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What Do Primary (aka “First Payer”) or Secondary (Excess) Medical Coverage Mean and How Do They Differ?
Primary (aka “First Payer”) Medical Coverage means your medical bills are paid from the first dollar. No “coordination of benefit” claim forms need to be filed. You need to know that many travel insurance plans with primary (aka “First Payer”) medical benefits will still ask on the claim forms if you have other medical insurance. If you answer “yes”, they will likely submit your claim to your other insurance first and process your claim as Secondary coverage.
Primary (aka “First Payer”) Medical Coverage works best if your medical claim is less than the coverage amount. That’s because your travel insurance will pay the claim up to its limit. But, when the Primary travel insurance benefits are exhausted, your other insurance won’t count your deductibles and co-pays as paid.
For example, here’s what happens if you have a $70,000 medical claim with a travel insurance plan that has $50,000 Primary (aka “First Payer”) coverage:
Secondary Medical Coverage means your medical bills are paid after any other coverage you have pays its share. This means that Secondary coverage will pay any deductibles, out-of-pocket expenses or co-pays up to its coverage limit. The only real drawback to a Secondary Medical plan is that it can be a lot of extra time-consuming paperwork, made worse by complicated prescription benefits.
For example, here’s what happens if you have a $6,000 medical claim ($5,500 medical & $500 prescriptions) with a travel insurance plan that has $25,000 Secondary coverage:
Here’s a little detail that’s good to know: You probably will have to pay your medical bills yourself while on your trip. That’s because travel insurance plans are “indemnification” plans (you will be reimbursed – indemnified) after your trip by the insurance company. Travel insurance is not a “pay on behalf of” plan. You don’t just give the medical facility a card. In some cases, a few companies can advance payment to the medical facility, but it’s on a case-by-case basis.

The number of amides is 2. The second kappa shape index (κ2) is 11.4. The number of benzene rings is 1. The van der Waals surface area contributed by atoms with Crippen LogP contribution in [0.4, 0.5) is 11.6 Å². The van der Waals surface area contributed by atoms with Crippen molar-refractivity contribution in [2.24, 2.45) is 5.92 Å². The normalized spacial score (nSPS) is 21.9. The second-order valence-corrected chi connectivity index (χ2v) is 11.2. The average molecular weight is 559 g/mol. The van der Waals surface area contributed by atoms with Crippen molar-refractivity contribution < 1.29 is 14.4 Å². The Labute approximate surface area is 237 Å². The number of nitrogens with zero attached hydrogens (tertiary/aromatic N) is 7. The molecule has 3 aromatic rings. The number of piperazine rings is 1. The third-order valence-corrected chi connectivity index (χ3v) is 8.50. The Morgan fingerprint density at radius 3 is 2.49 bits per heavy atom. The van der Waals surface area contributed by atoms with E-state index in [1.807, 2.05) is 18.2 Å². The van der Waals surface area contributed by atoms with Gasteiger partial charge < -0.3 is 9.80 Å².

Here’s another little detail that’s good to know: Secondary coverage assumes you have other coverage that’s Primary. If you have no other coverage Secondary, in effect, becomes Primary.
How Much Emergency Medical Coverage is Enough?
There are a few things you need to find out before you settle on an amount of Emergency Medical / Dental and Emergency Medical Transportation coverage.
A common myth is that Primary plans cost more than Secondary plans. The actual cost of Travel Insurance is based on your age, trip cost and trip length. Some Primary plans are less expensive than Secondary plans at certain ages and vice versa for other ages.
One more thing to be aware of is that the emergency medical transportation portion of a policy doesn’t pay for the medical treatment. That’s covered under the emergency medical portion of the travel insurance policy.
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